(Samad, 2004) tested in his work the Bahrain’s interest free Islamic banks comparative performance, and compared it with the conventional commercial banks that based on interest after Gulf war period regarding the following indexes.
To make these indexes, he used nine financial ratios.
By applying students t-tests for these banks financial ratios, (Samad) concluded that during the period (1991-2001) the absence of basic difference in performance between the two types of the banks regarding profitability and liquidity, but the presence of great difference in credit performance.
(Ali, 2010) conducted recently a study with the purpose to estimate and evaluate the financial performance of the conventional and the Islamic banks during the last global financial crisis period (2006-2009).
He compared the total equity, total assets, market capitalization, net profit, and financial indicators; of top 10 commercial banks with 10 ten top Islamic banks.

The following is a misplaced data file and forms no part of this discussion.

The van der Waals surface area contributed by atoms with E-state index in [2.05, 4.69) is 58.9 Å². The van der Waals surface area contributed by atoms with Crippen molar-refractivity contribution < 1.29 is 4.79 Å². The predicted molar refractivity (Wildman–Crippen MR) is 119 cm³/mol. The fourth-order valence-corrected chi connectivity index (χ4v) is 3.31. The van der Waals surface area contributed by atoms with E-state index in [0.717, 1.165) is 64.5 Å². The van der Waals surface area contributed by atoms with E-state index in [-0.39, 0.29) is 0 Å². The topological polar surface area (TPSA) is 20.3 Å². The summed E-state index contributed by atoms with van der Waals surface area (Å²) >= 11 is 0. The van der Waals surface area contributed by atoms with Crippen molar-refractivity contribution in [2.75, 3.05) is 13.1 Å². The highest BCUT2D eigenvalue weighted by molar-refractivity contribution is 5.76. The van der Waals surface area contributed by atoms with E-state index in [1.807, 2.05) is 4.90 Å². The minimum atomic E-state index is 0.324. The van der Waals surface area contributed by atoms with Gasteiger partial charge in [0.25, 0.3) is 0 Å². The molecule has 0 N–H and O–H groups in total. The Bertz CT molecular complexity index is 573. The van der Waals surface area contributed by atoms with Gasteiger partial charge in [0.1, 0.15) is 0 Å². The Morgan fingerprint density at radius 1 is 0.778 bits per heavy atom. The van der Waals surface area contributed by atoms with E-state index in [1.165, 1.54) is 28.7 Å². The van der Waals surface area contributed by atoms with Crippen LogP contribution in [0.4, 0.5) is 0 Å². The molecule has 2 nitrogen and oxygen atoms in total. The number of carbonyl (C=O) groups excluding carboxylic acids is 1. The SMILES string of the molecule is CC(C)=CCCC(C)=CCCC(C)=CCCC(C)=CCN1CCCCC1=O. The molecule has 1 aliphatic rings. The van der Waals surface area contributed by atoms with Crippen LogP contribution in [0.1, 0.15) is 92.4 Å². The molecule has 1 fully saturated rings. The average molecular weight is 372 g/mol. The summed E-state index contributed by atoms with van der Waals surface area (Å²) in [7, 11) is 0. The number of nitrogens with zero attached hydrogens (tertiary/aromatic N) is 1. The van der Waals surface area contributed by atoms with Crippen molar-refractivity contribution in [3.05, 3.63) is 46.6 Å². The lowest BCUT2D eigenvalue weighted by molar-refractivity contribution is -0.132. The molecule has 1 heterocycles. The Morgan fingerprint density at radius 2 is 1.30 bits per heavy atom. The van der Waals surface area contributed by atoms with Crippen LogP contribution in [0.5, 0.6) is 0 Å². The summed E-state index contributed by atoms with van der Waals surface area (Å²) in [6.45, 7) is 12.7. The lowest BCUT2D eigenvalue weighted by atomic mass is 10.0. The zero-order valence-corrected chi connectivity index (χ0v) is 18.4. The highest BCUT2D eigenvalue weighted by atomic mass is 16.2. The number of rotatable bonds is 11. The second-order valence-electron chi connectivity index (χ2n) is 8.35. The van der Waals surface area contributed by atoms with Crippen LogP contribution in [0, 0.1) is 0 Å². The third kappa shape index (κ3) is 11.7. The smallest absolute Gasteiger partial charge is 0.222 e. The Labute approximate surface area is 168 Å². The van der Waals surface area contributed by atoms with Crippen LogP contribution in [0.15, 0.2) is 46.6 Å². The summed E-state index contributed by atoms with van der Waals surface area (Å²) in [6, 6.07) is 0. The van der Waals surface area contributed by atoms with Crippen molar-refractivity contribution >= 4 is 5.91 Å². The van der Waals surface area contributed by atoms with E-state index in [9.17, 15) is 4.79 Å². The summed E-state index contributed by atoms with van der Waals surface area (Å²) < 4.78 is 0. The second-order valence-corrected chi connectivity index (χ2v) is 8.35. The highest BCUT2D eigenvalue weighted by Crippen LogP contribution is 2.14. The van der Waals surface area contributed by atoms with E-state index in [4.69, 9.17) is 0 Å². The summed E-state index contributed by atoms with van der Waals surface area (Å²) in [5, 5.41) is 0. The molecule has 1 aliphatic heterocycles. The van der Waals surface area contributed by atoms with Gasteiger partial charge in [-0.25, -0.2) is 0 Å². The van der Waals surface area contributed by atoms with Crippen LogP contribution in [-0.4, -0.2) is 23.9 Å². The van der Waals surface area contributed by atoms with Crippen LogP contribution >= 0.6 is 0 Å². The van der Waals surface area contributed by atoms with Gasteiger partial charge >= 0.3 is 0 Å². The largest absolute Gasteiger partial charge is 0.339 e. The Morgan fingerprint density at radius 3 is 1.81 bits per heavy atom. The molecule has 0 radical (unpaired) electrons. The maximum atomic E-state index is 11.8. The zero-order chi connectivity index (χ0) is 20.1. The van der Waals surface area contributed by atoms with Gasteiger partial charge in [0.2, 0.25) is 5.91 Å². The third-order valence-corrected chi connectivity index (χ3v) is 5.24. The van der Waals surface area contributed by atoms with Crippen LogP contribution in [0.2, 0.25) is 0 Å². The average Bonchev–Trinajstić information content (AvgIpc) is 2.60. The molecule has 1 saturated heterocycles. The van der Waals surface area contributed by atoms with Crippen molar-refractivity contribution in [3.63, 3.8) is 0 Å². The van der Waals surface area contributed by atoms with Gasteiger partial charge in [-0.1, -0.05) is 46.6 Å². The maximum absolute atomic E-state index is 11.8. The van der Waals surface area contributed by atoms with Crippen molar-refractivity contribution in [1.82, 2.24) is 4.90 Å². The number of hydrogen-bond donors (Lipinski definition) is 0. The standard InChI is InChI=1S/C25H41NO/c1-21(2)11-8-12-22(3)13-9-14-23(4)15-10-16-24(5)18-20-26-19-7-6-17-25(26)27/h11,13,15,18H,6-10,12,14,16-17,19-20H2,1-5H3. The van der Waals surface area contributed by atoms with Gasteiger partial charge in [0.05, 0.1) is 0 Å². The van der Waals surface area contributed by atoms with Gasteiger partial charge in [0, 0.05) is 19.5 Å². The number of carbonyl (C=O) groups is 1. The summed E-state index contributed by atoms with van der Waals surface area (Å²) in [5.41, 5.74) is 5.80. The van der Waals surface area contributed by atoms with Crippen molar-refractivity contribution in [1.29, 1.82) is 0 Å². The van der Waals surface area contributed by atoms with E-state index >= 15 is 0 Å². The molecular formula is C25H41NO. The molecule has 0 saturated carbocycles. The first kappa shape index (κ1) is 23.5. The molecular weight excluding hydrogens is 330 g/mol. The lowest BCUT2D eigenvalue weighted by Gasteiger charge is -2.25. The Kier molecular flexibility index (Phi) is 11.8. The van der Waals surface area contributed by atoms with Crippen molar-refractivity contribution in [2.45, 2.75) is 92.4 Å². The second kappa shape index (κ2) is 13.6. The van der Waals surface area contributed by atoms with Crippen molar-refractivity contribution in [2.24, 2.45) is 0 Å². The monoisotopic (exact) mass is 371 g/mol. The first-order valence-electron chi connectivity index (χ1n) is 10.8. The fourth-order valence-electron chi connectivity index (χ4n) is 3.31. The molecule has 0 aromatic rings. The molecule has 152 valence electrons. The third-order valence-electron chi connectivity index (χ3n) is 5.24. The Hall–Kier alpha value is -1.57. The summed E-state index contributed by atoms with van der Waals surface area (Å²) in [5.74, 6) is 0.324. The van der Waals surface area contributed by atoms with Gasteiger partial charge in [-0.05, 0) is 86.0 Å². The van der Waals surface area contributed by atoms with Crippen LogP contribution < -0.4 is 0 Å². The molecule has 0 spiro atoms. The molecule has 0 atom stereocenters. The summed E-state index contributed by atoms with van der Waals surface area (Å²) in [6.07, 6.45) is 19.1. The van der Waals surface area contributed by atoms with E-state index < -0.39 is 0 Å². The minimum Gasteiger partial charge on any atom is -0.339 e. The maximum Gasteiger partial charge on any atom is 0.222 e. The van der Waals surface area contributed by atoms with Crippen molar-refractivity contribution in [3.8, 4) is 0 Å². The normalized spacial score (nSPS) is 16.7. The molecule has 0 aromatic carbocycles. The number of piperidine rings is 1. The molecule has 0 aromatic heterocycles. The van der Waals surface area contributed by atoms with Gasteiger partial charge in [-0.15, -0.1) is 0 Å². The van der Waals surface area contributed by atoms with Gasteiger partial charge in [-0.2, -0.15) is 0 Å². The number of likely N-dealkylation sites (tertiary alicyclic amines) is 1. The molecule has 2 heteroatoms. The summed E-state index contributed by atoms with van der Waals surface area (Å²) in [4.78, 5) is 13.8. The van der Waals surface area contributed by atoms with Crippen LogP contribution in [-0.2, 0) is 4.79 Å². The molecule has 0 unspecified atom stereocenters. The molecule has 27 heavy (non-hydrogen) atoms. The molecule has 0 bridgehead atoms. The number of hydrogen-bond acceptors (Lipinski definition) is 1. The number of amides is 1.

The results of (Ali’s) comparison revealed that during the Year from (2006 to 2009), Islamic banks encountered a decline by 8.5% while the commercial banks went through losses by 42.8% in the market capitalization.
The growth in the Islamic banks equity reached 36%, while for the commercial banks; growth in equity was 24% for the conventional banks.
The accumulated net profit decreased from net profit (116bill. D) to net loss (42 bill. D), during the years from (2006-2008).
While the accumulated net profit of the Islamic banks increased by (9%).